But every time there's a thunderstorm around Marshfield, they say you can hear his rolling voice in the hollows of the sky.
Let's simplify the sentence to make it easier to analyse:
Every time there's a thunderstorm, you can hear his voice.
The phrase every time there's a thunderstorm is a temporal Adjunct (of frequency). Some grammars call Adjuncts "Adverbials". Notice that you can move this phrase around:
- They say you can hear his voice [every time there's a thunderstorm.]
In terms of what kind of phrase this is, it's a noun phrase. The head noun is the word time. This noun has a Determiner, the word every. Determiners are words like the, a, my, this and so forth. The word time is also being modified by a restrictive relative clause there's a thunderstorm. We could rephrase the sentence like this:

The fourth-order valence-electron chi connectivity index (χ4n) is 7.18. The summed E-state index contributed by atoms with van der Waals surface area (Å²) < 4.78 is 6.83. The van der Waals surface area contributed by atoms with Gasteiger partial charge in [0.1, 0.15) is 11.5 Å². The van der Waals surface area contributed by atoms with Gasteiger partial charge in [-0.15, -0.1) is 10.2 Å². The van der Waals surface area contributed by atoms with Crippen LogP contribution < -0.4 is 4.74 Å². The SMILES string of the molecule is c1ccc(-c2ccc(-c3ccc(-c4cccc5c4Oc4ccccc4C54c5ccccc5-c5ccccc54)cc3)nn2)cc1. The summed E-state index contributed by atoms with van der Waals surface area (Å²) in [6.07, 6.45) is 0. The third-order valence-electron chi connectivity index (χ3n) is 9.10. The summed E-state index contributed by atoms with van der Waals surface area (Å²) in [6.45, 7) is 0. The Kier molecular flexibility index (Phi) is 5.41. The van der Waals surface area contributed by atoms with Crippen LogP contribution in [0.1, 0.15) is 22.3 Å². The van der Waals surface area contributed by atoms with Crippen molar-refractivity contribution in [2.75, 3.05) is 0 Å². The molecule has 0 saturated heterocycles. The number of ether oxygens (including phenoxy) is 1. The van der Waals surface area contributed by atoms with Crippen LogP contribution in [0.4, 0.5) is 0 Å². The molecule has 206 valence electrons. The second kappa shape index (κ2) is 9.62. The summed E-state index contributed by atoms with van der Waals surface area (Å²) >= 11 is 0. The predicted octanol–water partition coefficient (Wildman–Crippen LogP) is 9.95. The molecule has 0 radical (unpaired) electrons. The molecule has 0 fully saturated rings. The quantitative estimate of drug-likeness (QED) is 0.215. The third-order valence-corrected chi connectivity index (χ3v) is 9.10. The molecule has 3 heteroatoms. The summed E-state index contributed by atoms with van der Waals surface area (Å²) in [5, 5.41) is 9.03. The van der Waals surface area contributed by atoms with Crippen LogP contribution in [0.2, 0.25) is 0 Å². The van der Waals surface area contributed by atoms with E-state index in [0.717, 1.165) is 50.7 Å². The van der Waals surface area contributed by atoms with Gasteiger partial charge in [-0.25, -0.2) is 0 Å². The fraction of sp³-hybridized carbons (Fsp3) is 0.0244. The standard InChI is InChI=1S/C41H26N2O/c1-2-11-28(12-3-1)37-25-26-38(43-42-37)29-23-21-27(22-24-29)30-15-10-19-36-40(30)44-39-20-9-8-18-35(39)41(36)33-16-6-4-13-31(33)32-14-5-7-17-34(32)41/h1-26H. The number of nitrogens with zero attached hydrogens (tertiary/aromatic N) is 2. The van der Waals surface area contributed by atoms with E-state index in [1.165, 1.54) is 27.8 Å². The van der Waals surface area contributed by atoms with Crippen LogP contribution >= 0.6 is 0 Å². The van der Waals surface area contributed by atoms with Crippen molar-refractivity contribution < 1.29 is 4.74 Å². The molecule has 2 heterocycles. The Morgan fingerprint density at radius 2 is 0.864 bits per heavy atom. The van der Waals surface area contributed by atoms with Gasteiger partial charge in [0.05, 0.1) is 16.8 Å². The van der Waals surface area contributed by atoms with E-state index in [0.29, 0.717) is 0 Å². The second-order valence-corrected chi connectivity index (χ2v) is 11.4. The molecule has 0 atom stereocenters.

- Every time [that there's a thunderstorm], you can hear his voice.
- Every time [when there's a thunderstorm], you can hear his voice.
The word there is the Subject of the clause there's a thunderstorm. It is analysed as a pronoun in modern grammars such as The Cambridge Grammar of the English Language (Huddleston & Pullum, 2002). There are many reasons why. One reason is that it is repeated in question tags at the end of sentences:
- There are many thunderstorms, aren't there?
This is a different word from the locative word there that we see in sentences like I'll meet you there.
It seems then that the Original Poster is correct (apart from the small detail that every time ... is an Adverbial, but not an adverb - an adverb is always a single word).